Chapter §53.3.3 Historical Development



CR 53.3 was proposed by the WSBA Court Rules and Procedures Committee in 1992 in response to a suggestion from Jack Sullivan of the University of Washington School of Law and Seattle attorney Fredric Tausend. CR 53.3 was adopted, as proposed, and it became effective on September 17, 1993 and has not been amended. Some of the language in CR 53.3 was drawn from FRCP 53, but the scope of CR 53.3 and the authority of the master are more limited than under the federal rule. CR 53.3 also borrowed provisions from RCW Ch. 4.48 (Trial Before Referee).

When CR 53.3 was first proposed, it was accompanied by the following drafter's comment:

There are times when lengthy discovery disputes can be anticipated, either because the case involves complexissues with multiple parties and counsel, or because disruptive conduct is expected for any reason. This proposed new rule would allow the court to refer the matter to a special master. On a crowded motion calendar, it is very difficult for the judge to obtain a full picture of the history and complexity of the lawsuit. Use of the special master mechanism would allow the court to gain a neutral and in-depth understanding of the dispute from the report authorized by the proposal. Appointment of a master may also in itself help deter unprofessional and improper discovery conduct. (See also the purpose statement discussing proposed amendments to CR 30.)

CR 53, "Masters", is nowreserved, and CR 53.1, "Referees", contains a reference to RCW 4.48, entitled "Trial Before Referee". This statute does not lend itself to the appointment of a special master to preside at depositions and to adjudicate discovery disputes. Proposed new CR 53.3, which borrows language from Fed. R. Civ. P. 53 and RCW 4.48, is specifically drafted to address discovery matters.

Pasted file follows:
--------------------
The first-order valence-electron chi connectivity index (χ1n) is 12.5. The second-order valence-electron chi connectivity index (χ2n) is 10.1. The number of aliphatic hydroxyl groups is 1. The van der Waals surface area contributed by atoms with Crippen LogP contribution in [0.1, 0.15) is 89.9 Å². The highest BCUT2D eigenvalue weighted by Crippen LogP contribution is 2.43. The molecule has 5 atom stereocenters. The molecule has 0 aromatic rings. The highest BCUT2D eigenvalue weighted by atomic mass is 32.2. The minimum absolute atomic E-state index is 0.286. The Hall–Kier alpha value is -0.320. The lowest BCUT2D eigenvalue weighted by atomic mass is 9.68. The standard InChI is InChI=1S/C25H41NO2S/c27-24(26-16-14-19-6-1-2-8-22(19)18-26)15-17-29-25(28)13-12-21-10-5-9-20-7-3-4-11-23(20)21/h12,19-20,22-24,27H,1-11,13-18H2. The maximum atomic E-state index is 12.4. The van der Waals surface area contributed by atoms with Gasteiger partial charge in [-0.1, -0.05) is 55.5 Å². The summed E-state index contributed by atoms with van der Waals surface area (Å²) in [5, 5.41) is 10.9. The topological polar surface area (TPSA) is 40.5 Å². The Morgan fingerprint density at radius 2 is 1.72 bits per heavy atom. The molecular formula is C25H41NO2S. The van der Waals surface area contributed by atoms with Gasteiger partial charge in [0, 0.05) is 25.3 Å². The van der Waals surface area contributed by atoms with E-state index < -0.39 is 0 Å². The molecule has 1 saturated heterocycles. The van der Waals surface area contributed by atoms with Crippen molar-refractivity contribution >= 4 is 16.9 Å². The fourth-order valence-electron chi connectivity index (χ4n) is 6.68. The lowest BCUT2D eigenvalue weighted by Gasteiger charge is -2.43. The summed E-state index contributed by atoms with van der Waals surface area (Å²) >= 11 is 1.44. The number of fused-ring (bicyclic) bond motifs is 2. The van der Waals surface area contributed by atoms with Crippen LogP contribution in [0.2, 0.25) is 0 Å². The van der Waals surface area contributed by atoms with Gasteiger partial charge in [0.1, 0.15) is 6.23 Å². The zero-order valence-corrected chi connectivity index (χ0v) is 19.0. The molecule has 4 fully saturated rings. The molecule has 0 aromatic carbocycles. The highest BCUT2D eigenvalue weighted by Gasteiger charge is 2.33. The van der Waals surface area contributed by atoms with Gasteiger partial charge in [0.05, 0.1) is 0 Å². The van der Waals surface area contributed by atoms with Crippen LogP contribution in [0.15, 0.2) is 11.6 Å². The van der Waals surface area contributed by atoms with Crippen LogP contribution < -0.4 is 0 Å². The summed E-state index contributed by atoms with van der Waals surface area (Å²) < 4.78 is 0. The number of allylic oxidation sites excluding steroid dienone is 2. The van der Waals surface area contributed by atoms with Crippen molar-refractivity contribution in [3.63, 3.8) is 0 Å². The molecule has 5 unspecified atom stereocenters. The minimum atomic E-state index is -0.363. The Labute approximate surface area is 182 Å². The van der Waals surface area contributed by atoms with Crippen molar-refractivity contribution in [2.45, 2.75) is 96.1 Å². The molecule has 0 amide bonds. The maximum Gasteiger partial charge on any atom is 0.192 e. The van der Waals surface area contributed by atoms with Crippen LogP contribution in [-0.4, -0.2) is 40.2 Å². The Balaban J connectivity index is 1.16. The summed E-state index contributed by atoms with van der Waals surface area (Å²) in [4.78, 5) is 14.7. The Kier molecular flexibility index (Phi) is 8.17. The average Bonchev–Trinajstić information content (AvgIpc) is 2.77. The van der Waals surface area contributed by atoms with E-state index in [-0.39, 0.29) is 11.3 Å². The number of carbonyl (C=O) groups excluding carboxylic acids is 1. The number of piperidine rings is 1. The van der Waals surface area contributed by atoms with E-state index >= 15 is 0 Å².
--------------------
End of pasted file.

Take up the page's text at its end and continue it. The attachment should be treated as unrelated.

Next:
Section (a) allows the court to appoint a special master, either to preside at depositions or to adjudicate discovery disputes. A showing of good cause must be made before the appointment is authorized. Section (b) requires that the master be a lawyer admitted to practice in Washington.

Section (c) deals with the master's compensation. The committee was concerned that a party with significant financial resources not be able to take advantage of a party with lesser means, and thus provided that among the factors the court is to consider in allocating responsibility for the master's compensation is "the relative financial resources of...

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